Excitement is building down on Dorset’s Jurassic Coast as plans to build a huge Jurassic visitor attraction in a disused quarry on the Isle of Portland move a step closer.
Funding granted last year to set up a feasibility study has brought the the team behind the project to the point where a bid for national lottery funding amounting to £16m has been lodged and if successful will pave the way to securing further funds needed to cover the estimated cost of £70m for this potential world class attraction.
Jurassica is an ambitious project to create a world-class heritage attraction on Dorset’s Jurassic Coast. To be located in a disused limestone quarry on the Isle of Portland, Jurassica will showcase and bring to life more than 200 million years of geological history preserved in the strata of the Dorset and East Devon coastlines.
Jurassica will showcase, interpret and bring to life more than 200 million years of geological history that are preserved in the strata of the Dorset and East Devon coastlines. These are the rocks whose fossils provided the world’s first geologists with the raw material to rewrite the history of our planet. The Jurassic Coast is one of the places that modern science began and up to now there has been no major accessible centre to explain to a wider public its importance. This is where evolution, Charles Darwin and the modern synthesis of life and our planet germinated.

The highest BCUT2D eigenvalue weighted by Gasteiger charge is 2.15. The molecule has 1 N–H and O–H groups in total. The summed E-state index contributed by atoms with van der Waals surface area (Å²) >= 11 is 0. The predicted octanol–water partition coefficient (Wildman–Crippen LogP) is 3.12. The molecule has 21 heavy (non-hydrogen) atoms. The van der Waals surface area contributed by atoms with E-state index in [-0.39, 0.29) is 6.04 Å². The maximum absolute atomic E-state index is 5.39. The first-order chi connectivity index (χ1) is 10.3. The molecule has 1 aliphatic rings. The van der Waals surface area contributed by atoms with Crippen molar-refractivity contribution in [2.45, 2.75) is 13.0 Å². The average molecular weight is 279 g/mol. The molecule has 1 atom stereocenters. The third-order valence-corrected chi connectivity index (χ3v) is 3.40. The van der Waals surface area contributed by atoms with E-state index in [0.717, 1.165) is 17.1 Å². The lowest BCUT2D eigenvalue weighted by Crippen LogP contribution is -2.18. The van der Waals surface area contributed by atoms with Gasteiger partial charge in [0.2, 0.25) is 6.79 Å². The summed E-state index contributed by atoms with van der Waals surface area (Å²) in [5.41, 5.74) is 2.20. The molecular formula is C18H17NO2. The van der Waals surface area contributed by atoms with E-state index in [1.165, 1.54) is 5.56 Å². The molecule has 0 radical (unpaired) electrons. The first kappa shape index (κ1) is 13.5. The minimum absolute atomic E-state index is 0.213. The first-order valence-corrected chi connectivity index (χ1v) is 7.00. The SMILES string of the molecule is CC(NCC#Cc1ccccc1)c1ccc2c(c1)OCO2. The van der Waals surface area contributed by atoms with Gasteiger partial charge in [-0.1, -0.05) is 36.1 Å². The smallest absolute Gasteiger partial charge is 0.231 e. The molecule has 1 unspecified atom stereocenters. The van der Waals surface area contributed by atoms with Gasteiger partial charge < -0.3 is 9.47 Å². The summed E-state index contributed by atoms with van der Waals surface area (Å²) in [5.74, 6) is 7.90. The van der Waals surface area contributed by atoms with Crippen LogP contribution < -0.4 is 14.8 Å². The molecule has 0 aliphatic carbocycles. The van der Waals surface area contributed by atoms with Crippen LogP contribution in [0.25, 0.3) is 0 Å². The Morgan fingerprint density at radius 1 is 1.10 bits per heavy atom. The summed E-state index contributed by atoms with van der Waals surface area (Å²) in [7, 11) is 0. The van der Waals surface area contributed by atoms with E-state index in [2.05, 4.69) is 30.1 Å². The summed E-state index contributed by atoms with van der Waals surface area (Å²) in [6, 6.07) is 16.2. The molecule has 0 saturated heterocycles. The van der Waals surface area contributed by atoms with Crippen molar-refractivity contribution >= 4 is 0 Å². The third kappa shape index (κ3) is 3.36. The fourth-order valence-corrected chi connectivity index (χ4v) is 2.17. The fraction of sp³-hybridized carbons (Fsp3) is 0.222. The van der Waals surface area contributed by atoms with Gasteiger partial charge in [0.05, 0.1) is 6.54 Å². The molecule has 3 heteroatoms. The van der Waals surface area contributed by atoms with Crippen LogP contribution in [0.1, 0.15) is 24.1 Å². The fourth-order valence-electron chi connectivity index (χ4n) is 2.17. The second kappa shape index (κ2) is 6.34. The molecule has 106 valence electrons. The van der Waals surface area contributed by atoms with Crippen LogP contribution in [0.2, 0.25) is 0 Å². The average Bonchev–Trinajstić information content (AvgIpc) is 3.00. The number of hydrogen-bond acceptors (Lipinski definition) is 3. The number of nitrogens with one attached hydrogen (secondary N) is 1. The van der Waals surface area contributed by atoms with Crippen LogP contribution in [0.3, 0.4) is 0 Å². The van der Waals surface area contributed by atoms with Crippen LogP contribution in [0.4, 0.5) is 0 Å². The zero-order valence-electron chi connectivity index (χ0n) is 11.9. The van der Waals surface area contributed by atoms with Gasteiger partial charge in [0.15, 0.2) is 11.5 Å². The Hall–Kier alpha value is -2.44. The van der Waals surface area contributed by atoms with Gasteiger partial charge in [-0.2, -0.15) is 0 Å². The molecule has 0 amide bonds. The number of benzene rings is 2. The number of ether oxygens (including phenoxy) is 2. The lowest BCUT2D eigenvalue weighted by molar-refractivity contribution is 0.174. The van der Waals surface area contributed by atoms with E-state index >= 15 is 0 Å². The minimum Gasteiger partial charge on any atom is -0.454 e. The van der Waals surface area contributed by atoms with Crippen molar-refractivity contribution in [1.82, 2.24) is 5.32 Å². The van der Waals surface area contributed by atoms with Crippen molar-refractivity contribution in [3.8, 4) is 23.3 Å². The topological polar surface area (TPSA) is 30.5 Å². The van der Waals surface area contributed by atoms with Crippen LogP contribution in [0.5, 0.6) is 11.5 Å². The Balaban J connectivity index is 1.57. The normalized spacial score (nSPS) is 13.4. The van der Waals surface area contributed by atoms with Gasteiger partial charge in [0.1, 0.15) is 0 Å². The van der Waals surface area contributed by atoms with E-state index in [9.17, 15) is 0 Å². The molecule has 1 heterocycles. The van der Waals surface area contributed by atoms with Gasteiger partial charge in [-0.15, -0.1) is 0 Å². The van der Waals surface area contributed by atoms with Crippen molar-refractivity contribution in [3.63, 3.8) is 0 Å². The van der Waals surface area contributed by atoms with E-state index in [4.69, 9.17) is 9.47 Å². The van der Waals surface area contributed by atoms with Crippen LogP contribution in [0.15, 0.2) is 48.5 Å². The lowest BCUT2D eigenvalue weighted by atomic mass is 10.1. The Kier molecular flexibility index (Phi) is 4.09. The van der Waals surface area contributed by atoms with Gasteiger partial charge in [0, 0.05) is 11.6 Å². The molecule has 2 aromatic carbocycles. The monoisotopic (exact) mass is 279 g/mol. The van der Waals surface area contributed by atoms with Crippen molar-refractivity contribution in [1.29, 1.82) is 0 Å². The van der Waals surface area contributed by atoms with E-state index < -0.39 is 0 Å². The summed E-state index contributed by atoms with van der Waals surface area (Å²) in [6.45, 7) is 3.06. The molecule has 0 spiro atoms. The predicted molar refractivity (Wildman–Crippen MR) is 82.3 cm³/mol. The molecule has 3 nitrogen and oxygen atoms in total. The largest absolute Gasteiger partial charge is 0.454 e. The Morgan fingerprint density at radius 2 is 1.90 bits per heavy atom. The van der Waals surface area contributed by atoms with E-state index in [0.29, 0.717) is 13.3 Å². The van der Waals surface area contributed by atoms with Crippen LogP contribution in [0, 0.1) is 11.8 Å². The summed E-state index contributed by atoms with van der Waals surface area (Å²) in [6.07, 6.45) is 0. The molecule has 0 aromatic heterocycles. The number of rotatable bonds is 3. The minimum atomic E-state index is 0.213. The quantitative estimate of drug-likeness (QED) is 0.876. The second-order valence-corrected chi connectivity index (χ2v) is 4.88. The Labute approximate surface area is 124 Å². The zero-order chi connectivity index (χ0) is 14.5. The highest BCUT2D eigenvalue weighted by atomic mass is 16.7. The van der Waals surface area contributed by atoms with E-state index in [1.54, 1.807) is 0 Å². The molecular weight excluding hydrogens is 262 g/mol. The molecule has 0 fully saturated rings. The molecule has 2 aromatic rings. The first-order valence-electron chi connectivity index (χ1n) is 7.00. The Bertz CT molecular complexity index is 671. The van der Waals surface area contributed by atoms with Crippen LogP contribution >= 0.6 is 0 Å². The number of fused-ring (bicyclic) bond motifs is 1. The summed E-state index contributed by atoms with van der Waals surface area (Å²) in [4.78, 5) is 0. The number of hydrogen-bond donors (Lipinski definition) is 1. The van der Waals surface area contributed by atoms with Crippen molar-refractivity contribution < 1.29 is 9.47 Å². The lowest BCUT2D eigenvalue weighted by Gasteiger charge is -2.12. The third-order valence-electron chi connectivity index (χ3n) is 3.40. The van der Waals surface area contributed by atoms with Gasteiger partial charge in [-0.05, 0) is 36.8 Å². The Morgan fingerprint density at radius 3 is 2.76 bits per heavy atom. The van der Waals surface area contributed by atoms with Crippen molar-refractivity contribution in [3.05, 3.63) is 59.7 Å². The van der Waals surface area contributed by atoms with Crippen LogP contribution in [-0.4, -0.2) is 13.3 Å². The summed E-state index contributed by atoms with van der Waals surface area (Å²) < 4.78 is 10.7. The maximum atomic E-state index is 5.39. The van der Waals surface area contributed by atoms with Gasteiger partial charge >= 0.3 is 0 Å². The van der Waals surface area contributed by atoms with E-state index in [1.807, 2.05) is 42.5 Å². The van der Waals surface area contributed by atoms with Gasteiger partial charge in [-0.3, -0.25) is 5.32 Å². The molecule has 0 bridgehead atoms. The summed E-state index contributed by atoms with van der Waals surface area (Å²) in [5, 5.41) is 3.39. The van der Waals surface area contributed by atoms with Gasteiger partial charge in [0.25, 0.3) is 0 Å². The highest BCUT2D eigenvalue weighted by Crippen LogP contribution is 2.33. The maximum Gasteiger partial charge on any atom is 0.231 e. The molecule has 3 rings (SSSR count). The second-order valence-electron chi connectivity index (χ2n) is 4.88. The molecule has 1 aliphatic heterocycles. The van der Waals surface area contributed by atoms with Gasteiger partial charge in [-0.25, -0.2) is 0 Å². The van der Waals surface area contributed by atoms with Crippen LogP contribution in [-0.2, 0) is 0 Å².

The brainchild of Michael Hanlon, a national newspaper journalist and author who grew up in the county, Jurassica, a registered educational charity, has parallels to Cornwall’s Eden Project. Sir Tim Smit, the founder of the Eden Project is one of Jurassica’s trustees and Sir David Attenborough is the project’s patron.
Find out more about Jurassica at www.jurassica.org/